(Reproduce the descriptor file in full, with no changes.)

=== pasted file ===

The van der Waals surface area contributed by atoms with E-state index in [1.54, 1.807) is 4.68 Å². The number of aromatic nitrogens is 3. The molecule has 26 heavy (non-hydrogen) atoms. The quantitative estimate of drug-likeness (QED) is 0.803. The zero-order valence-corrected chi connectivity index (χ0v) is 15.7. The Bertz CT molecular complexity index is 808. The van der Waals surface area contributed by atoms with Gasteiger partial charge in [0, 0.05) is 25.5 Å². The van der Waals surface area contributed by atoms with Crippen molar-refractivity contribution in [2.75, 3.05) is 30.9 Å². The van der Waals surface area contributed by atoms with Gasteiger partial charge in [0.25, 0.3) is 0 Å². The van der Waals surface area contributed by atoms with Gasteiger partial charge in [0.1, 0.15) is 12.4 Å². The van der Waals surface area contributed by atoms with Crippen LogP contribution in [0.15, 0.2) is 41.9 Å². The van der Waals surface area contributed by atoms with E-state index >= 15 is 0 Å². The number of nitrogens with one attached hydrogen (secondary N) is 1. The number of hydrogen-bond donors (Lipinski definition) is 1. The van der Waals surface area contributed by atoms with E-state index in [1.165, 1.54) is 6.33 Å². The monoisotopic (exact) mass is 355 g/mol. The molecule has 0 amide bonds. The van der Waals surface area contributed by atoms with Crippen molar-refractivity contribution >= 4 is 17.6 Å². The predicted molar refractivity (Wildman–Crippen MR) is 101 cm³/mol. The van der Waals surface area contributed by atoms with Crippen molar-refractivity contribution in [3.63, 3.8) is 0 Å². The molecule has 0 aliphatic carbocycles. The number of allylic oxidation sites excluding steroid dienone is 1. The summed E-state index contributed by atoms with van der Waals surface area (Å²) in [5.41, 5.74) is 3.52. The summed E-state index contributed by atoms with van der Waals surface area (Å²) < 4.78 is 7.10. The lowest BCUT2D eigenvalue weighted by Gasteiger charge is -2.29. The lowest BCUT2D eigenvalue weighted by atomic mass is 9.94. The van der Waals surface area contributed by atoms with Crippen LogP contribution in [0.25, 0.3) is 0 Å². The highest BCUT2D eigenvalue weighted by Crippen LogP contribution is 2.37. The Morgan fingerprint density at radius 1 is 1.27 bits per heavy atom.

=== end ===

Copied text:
The van der Waals surface area contributed by atoms with E-state index in [1.54, 1.807) is 4.68 Å². The number of aromatic nitrogens is 3. The molecule has 26 heavy (non-hydrogen) atoms. The quantitative estimate of drug-likeness (QED) is 0.803. The zero-order valence-corrected chi connectivity index (χ0v) is 15.7. The Bertz CT molecular complexity index is 808. The van der Waals surface area contributed by atoms with Gasteiger partial charge in [0, 0.05) is 25.5 Å². The van der Waals surface area contributed by atoms with Crippen molar-refractivity contribution in [2.75, 3.05) is 30.9 Å². The van der Waals surface area contributed by atoms with Gasteiger partial charge in [0.25, 0.3) is 0 Å². The van der Waals surface area contributed by atoms with Gasteiger partial charge in [0.1, 0.15) is 12.4 Å². The van der Waals surface area contributed by atoms with Crippen LogP contribution in [0.15, 0.2) is 41.9 Å². The van der Waals surface area contributed by atoms with E-state index >= 15 is 0 Å². The number of nitrogens with one attached hydrogen (secondary N) is 1. The number of hydrogen-bond donors (Lipinski definition) is 1. The van der Waals surface area contributed by atoms with E-state index in [1.165, 1.54) is 6.33 Å². The monoisotopic (exact) mass is 355 g/mol. The molecule has 0 amide bonds. The van der Waals surface area contributed by atoms with Crippen molar-refractivity contribution >= 4 is 17.6 Å². The predicted molar refractivity (Wildman–Crippen MR) is 101 cm³/mol. The van der Waals surface area contributed by atoms with Crippen molar-refractivity contribution in [3.63, 3.8) is 0 Å². The molecule has 0 aliphatic carbocycles. The number of allylic oxidation sites excluding steroid dienone is 1. The summed E-state index contributed by atoms with van der Waals surface area (Å²) in [5.41, 5.74) is 3.52. The summed E-state index contributed by atoms with van der Waals surface area (Å²) < 4.78 is 7.10. The lowest BCUT2D eigenvalue weighted by Gasteiger charge is -2.29. The lowest BCUT2D eigenvalue weighted by atomic mass is 9.94. The van der Waals surface area contributed by atoms with Crippen LogP contribution in [0.25, 0.3) is 0 Å². The highest BCUT2D eigenvalue weighted by Crippen LogP contribution is 2.37. The Morgan fingerprint density at radius 1 is 1.27 bits per heavy atom.